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Work was no longer fun or enjoyable, partially because I knew I didn't have to if I didn't want to. A summer of playing golf almost daily and riding my motorcycle almost daily helped speed the decompression process immensely.
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Old 01-16-2011, 10:51 AM   #8
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It took me four months to decompress and find a new life . The first few months I slept for incredible amounts and around the third month I started to get bored and joined a gym and started seriously selling on ebay .
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Old 01-16-2011, 11:07 AM   #9
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How long did it take you to decompress and normalize after leaving the Dog eat Dog Rat Race?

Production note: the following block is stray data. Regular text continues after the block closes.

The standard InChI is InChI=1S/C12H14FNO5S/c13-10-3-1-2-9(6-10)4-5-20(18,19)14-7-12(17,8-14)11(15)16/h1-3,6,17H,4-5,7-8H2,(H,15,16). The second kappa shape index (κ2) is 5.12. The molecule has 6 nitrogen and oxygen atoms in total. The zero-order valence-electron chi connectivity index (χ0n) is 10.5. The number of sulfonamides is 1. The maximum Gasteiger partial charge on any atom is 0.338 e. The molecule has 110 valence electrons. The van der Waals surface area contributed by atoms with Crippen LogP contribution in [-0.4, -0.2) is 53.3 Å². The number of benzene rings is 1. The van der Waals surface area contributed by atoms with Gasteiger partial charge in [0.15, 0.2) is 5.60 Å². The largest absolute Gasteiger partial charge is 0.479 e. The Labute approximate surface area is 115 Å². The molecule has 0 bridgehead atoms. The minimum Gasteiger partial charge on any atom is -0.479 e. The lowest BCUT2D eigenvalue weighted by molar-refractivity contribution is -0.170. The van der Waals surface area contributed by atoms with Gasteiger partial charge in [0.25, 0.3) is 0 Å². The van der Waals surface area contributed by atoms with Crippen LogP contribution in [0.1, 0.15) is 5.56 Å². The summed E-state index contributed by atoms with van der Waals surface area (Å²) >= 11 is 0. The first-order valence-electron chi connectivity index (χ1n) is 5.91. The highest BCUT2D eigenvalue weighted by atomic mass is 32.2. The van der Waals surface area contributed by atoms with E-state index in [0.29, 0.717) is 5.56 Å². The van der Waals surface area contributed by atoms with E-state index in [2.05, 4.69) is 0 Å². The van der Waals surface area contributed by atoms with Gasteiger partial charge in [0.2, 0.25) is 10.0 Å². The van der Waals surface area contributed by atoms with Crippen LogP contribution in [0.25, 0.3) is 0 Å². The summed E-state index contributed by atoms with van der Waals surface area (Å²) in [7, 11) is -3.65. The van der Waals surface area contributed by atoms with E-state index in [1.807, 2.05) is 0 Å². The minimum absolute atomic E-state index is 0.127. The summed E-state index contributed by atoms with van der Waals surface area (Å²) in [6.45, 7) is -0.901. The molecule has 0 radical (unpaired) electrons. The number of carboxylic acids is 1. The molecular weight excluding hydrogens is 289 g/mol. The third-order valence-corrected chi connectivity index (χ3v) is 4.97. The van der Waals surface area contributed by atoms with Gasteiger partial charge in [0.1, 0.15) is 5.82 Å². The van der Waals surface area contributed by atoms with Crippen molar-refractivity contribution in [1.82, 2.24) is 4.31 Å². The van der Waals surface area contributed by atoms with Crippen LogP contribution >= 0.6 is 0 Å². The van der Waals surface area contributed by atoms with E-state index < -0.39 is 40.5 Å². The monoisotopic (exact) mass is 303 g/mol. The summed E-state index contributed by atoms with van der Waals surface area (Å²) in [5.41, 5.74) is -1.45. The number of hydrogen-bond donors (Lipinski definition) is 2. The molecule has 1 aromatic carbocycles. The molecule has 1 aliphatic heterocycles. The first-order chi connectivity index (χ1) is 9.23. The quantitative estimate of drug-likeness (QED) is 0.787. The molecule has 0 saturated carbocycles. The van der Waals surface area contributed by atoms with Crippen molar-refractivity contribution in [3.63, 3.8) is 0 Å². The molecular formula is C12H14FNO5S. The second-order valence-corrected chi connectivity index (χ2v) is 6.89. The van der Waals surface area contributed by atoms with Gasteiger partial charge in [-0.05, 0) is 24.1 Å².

A week at most. It was like leaving behind an old, worn-out skin.
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Old 01-16-2011, 11:12 AM   #10
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"Decompress"? Maybe a few weeks of 2-3-hour naps to catch up on 20+ years of chronic fatigue. I took 100 days of leave and other acronyms before my actual retirement date, though, so by my first surfing lesson I was plenty decompressed.

"Normalize"? That's probably still a work in progress. Normalize as compared to what?
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Old 01-16-2011, 11:13 AM   #11
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Not sure, but it did take me a couple of years to get that silly grin off my face...
+1